In search of the silver bullet

We all want it. A quick fix for whatever challenge we face. John wants to lose weight. Sarah wants less stress in her life. George wants to get better sleep. Each person wants results…and now. Sure, John, Sarah and George say they are willing to make the changes that will help to improve their lives, but when they think about what it may take to actually make those changes and stick with them, they feel overwhelmed before they start.

While there are no quick fixes for weight loss, better sleep or stress reduction, there are several “silver bullets” that can deliver big health benefits when implemented on a regular basis.


Hydration: The body needs fluid to function. Did you know that your body contains up to 75% water by weight and your brain even more? Water feeds cells, helps physical and mental performance, controls temperature, and aids digestion. Getting behind on fluid intake can impact allergies, depression, energy, inflammation, blood pressure and conditions like colitis.

Ideas: Start your day with a tall glass of water. Sip a cup of hot water with lemon to stimulate your liver. Substitute a cup of tea or broth for that second or third cup of coffee. Drink an 8 oz glass of water before sitting down to lunch or dinner. On occasion, opt for soup as a lunch or dinner entree over the standard salad or meat-and-potatoes meal for the added liquid.


Vegetables: Vegetables are packed with critical vitamins, minerals and antioxidants that are missing from processed foods. Plus, they are naturally low in fat and calories. Most people don’t eat enough veggies because other items compete for space on their dinner plate. Yet, eating fresh vegetables is one of the simplest ways to improve overall health.

Ideas: Eat your veggies first…literally! An assistant professor of psychology at the University of Minnesota determined that when vegetables are eaten alone, people tend to eat more of them. Eat your salad at the beginning of your meal. Choose vegetables and hummus over that muffin for a mid-morning snack. Create a rainbow on your plate by selecting vegetables of a wide variety of colors.

Woman tying running shoe

Movement: Your body is meant to move. Movement, of any kind, promotes blood flow, flexibility, balance, and an awareness of your physical surroundings. And when your movement of choice is something you especially love (see my recent post about tail-wagging), you get the added benefit of health-promoting endorphins being released. Studies are showing that prolonged periods of sitting can threaten overall health because the body is compromised at a cellular level when it is sedentary, which can lead to premature physical and mental decline.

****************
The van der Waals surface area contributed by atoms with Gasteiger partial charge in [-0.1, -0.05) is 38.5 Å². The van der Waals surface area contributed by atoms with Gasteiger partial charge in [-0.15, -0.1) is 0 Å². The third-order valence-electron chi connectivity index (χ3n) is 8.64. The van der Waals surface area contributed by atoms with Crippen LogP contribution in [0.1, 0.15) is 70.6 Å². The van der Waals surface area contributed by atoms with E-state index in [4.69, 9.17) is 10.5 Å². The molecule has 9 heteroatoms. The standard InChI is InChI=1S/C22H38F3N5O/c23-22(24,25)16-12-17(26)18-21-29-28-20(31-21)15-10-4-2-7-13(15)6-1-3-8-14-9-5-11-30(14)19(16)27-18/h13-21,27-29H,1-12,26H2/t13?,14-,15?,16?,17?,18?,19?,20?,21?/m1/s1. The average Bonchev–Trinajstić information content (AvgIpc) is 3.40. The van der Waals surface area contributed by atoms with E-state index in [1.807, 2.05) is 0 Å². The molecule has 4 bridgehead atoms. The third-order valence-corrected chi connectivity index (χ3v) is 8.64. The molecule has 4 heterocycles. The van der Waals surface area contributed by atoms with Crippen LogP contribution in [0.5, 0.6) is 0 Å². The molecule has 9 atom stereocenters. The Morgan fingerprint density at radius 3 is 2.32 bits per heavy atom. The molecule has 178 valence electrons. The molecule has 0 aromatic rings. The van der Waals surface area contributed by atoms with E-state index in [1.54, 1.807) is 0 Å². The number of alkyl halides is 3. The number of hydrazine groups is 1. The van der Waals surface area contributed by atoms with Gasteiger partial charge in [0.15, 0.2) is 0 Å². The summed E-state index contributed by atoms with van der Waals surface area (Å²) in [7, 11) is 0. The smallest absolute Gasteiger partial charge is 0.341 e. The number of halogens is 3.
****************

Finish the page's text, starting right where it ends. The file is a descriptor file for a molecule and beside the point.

Ideas: Park your car at the far end of the lot to get in extra steps when you go to the store. Take the stairs instead of the elevator. Meet a friend for a walk or a run. Play with your dog in the yard. Hike a nearby trail. Dance. Walk down the hall to talk with a co-worker rather than sending a text. Ideally, you should get up and move every 15-30 minutes to keep your blood flowing and your joints from becoming stiff. Whatever it takes and in whatever form, get moving!


Relaxation: Stress has its place. We actually need a bit of stress in our lives to power us through the day…to meet deadlines and manage responsibilities. But the body also needs time to rejuvenate and recover from the physical and mental demands of life. That’s where relaxation comes in. Relaxation, in whatever form works for you, can help protect your heart, boost your immune system, promote cognitive function, lower blood pressure, reduce cravings, and balance your mood. While it may feel unproductive, taking time to relax each day offers multiple physical and mental health benefits.

Ideas: Take a walk. Watch a movie. Learn to meditate. Shoot hoops. Go for a run. Practice yoga. Read a book. Play in the kitchen. Take a nap. Soak in the tub. Meet a friend for coffee. Sip some tea. Get out on the golf course. Turn on some music.

A reality of life is that there are no quick fixes. It takes attention to the little things to create balance and well-being. And when you do, the benefits will have long-term effects.

Which “silver bullet” will you embrace this week?

Here’s to your health and vitality!

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I believe good health is as close as your kitchen. My nutrition practice is based on nutrient-dense, whole food and lifestyle choices that support health and wellness, especially during times of high stress and transitions. My role is to educate, guide and support individuals who want to break the stress-induced cycle of depletion and regain control of their health. As a Board Certified in Holistic Nutrition® (Candidate), I look forward to helping you create a vibrant life. To learn more, contact me at 303-594-4401 or by email

Images courtesy of patrisyu, Suat Eman, mapichai and arztsamui respectively at

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